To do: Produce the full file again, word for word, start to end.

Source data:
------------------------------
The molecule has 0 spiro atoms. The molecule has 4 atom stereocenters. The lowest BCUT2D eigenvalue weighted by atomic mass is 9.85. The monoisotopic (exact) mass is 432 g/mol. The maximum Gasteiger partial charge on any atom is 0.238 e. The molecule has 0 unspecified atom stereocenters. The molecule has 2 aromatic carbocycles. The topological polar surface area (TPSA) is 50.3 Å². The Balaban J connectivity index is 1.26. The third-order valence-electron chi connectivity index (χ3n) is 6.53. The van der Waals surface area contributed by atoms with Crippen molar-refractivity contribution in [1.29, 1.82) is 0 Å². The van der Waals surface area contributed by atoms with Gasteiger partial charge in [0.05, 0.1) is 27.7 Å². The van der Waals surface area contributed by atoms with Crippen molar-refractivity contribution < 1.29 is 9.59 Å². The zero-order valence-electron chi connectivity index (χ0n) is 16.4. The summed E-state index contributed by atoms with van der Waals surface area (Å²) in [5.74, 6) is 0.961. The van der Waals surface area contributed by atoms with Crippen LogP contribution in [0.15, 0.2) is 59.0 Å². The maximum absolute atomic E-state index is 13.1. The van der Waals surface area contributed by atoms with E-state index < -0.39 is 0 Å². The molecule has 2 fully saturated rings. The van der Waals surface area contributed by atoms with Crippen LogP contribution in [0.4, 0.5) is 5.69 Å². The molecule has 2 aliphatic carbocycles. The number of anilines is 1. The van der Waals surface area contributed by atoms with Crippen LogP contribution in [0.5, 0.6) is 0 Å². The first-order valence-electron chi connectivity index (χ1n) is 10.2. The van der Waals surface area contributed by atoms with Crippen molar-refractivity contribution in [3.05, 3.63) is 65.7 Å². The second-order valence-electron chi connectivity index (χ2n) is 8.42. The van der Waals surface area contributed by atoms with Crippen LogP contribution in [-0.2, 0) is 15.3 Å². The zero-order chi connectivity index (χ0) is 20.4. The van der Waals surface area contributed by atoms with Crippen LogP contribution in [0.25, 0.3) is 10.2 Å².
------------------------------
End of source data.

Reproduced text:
The molecule has 0 spiro atoms. The molecule has 4 atom stereocenters. The lowest BCUT2D eigenvalue weighted by atomic mass is 9.85. The monoisotopic (exact) mass is 432 g/mol. The maximum Gasteiger partial charge on any atom is 0.238 e. The molecule has 0 unspecified atom stereocenters. The molecule has 2 aromatic carbocycles. The topological polar surface area (TPSA) is 50.3 Å². The Balaban J connectivity index is 1.26. The third-order valence-electron chi connectivity index (χ3n) is 6.53. The van der Waals surface area contributed by atoms with Crippen molar-refractivity contribution in [1.29, 1.82) is 0 Å². The van der Waals surface area contributed by atoms with Gasteiger partial charge in [0.05, 0.1) is 27.7 Å². The van der Waals surface area contributed by atoms with Crippen molar-refractivity contribution < 1.29 is 9.59 Å². The zero-order valence-electron chi connectivity index (χ0n) is 16.4. The summed E-state index contributed by atoms with van der Waals surface area (Å²) in [5.74, 6) is 0.961. The van der Waals surface area contributed by atoms with Crippen LogP contribution in [0.15, 0.2) is 59.0 Å². The maximum absolute atomic E-state index is 13.1. The van der Waals surface area contributed by atoms with E-state index < -0.39 is 0 Å². The molecule has 2 fully saturated rings. The van der Waals surface area contributed by atoms with Crippen LogP contribution in [0.4, 0.5) is 5.69 Å². The molecule has 2 aliphatic carbocycles. The number of anilines is 1. The van der Waals surface area contributed by atoms with Crippen LogP contribution in [0.5, 0.6) is 0 Å². The first-order valence-electron chi connectivity index (χ1n) is 10.2. The van der Waals surface area contributed by atoms with Crippen molar-refractivity contribution in [3.05, 3.63) is 65.7 Å². The second-order valence-electron chi connectivity index (χ2n) is 8.42. The van der Waals surface area contributed by atoms with Crippen LogP contribution in [-0.2, 0) is 15.3 Å². The zero-order chi connectivity index (χ0) is 20.4. The van der Waals surface area contributed by atoms with Crippen LogP contribution in [0.25, 0.3) is 10.2 Å².